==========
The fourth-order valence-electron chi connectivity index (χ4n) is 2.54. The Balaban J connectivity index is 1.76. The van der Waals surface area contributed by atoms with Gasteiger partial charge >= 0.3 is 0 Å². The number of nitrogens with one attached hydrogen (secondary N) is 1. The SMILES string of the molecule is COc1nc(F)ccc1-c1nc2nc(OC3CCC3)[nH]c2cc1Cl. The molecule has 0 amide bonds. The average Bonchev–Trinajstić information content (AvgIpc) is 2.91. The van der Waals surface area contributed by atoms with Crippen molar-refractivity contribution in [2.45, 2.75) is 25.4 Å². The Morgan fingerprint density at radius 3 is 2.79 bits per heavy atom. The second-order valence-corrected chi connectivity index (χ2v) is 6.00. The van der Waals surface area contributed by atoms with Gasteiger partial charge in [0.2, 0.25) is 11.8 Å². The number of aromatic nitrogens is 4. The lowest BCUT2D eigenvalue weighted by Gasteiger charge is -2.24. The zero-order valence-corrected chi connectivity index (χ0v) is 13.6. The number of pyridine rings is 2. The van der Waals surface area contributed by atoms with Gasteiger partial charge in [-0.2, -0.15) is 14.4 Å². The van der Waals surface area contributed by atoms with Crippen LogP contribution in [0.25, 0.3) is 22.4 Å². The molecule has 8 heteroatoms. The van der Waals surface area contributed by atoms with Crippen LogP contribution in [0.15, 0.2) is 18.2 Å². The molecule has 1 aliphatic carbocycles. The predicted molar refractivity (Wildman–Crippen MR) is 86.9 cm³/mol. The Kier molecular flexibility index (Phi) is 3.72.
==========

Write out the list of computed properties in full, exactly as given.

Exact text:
The fourth-order valence-electron chi connectivity index (χ4n) is 2.54. The Balaban J connectivity index is 1.76. The van der Waals surface area contributed by atoms with Gasteiger partial charge >= 0.3 is 0 Å². The number of nitrogens with one attached hydrogen (secondary N) is 1. The SMILES string of the molecule is COc1nc(F)ccc1-c1nc2nc(OC3CCC3)[nH]c2cc1Cl. The molecule has 0 amide bonds. The average Bonchev–Trinajstić information content (AvgIpc) is 2.91. The van der Waals surface area contributed by atoms with Crippen molar-refractivity contribution in [2.45, 2.75) is 25.4 Å². The Morgan fingerprint density at radius 3 is 2.79 bits per heavy atom. The second-order valence-corrected chi connectivity index (χ2v) is 6.00. The van der Waals surface area contributed by atoms with Gasteiger partial charge in [0.2, 0.25) is 11.8 Å². The number of aromatic nitrogens is 4. The lowest BCUT2D eigenvalue weighted by Gasteiger charge is -2.24. The zero-order valence-corrected chi connectivity index (χ0v) is 13.6. The number of pyridine rings is 2. The van der Waals surface area contributed by atoms with Gasteiger partial charge in [-0.2, -0.15) is 14.4 Å². The van der Waals surface area contributed by atoms with Crippen LogP contribution in [0.25, 0.3) is 22.4 Å². The molecule has 8 heteroatoms. The van der Waals surface area contributed by atoms with Crippen LogP contribution in [0.15, 0.2) is 18.2 Å². The molecule has 1 aliphatic carbocycles. The predicted molar refractivity (Wildman–Crippen MR) is 86.9 cm³/mol. The Kier molecular flexibility index (Phi) is 3.72.